New York to Pay Women Who Give Eggs for Stem Cell Research

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By Rob Stein
Washington Post Staff Writer
Friday, June 26, 2009

New York has become the first state to allow taxpayer-funded researchers to pay women for giving their eggs for embryonic stem cell research, a move welcomed by many scientists but condemned by critics who fear it will lead to the exploitation of vulnerable women.

The Empire State Stem Cell Board, which decides how to spend $600 million in state funding for stem cell studies, will allow researchers to compensate women up to $10,000 for the time, discomfort and expenses associated with donating eggs for experiments.

"We want to enhance the potential of stem cell research. If we are going to encourage stem cell research as a solution for a variety of diseases, we should remove barriers to the greatest extent possible," said David Hohn, vice chairman of the board's two committees that endorsed the move. "We decided to break some new territory."

The little-noted decision two weeks ago puts New York at odds with policies in every other state that provides funding for human embryonic stem cell research and with prevailing guidelines from scientific organizations, including the National Academy of Sciences.

The move was welcomed, however, by proponents of stem cell research, stem cell scientists and some bioethicists, who said it would remove a major obstacle to pursuing some of the most exciting goals of the research -- including producing replacement tissues tailored to individual patients.

"This is a really great, appropriate policy," said Susan Solomon, co-founder of the New York Stem Cell Foundation, a private, nonprofit research organization. "This could help us to pursue some critical experiments that we hope will lead to treatments for devastating diseases."

But the decision was questioned by others, including opponents and some proponents of stem cell research.

"In a field that's already the object of a great deal of controversy, the question is, are we at the point where we really need to go that route in order to do the science?" said Jonathan D. Moreno, a professor of bioethics at the University of Pennsylvania. "I'm not convinced."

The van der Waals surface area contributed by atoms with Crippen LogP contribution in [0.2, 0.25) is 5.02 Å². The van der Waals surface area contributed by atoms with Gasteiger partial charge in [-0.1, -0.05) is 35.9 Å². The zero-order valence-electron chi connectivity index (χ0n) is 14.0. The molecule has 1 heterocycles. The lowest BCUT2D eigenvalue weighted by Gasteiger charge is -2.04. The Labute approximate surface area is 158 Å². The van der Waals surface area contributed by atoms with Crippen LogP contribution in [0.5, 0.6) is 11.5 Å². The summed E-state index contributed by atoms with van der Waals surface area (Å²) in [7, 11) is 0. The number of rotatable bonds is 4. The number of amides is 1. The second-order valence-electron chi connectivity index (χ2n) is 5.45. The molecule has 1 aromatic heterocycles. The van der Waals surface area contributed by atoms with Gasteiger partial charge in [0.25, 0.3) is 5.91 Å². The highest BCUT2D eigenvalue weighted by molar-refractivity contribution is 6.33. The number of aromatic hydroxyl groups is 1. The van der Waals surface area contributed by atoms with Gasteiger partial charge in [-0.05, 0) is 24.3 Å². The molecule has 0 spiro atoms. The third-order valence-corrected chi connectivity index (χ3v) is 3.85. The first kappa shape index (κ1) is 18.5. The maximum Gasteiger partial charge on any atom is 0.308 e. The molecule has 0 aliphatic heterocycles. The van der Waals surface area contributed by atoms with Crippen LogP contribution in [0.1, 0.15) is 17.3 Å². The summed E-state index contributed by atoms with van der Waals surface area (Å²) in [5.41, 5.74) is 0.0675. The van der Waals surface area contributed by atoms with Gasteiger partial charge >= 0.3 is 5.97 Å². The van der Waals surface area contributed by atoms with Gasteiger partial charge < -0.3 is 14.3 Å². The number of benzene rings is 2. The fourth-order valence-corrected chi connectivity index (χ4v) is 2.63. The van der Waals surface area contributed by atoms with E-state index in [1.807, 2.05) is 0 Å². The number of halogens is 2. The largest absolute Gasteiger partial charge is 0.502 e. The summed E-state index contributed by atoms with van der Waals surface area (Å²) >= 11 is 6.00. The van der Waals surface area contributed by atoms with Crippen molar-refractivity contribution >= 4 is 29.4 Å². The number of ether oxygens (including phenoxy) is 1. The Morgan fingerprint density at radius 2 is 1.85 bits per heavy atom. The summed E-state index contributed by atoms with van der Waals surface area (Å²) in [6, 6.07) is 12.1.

A Controversial Field

Supporters consider human embryonic stem cell research one of most promising fields in biomedical science. Because the cells are believed capable of becoming virtually any tissue in the body, researchers hope they will lead to cures for a host of major afflictions, including diabetes, Parkinson's disease and paralysis. But the field is highly controversial, largely because the cells are derived by destroying days-old embryos, a process some consider the equivalent of killing a person.

One of the goals of the research is to produce cells tailored to individual patients through a process known as somatic cell nuclear transfer. Also called therapeutic cloning, the procedure involves replacing the genetic material in a human egg with genes from the nucleus of a patient's cell, and stimulating the egg to develop into an early embryo. That could, theoretically, produce stem cells that would not be rejected by the recipient's immune system.

Although no one has succeeded in producing human stem cells that way, researchers are trying and have been frustrated by the difficulty of obtaining eggs. Attempts to solicit women to donate eggs for such research have largely failed.

"The lack of compensation has meant it's been nearly impossible to get enough eggs," said Douglas A. Melton, co-director of the Harvard Stem Cell Institute in Boston.


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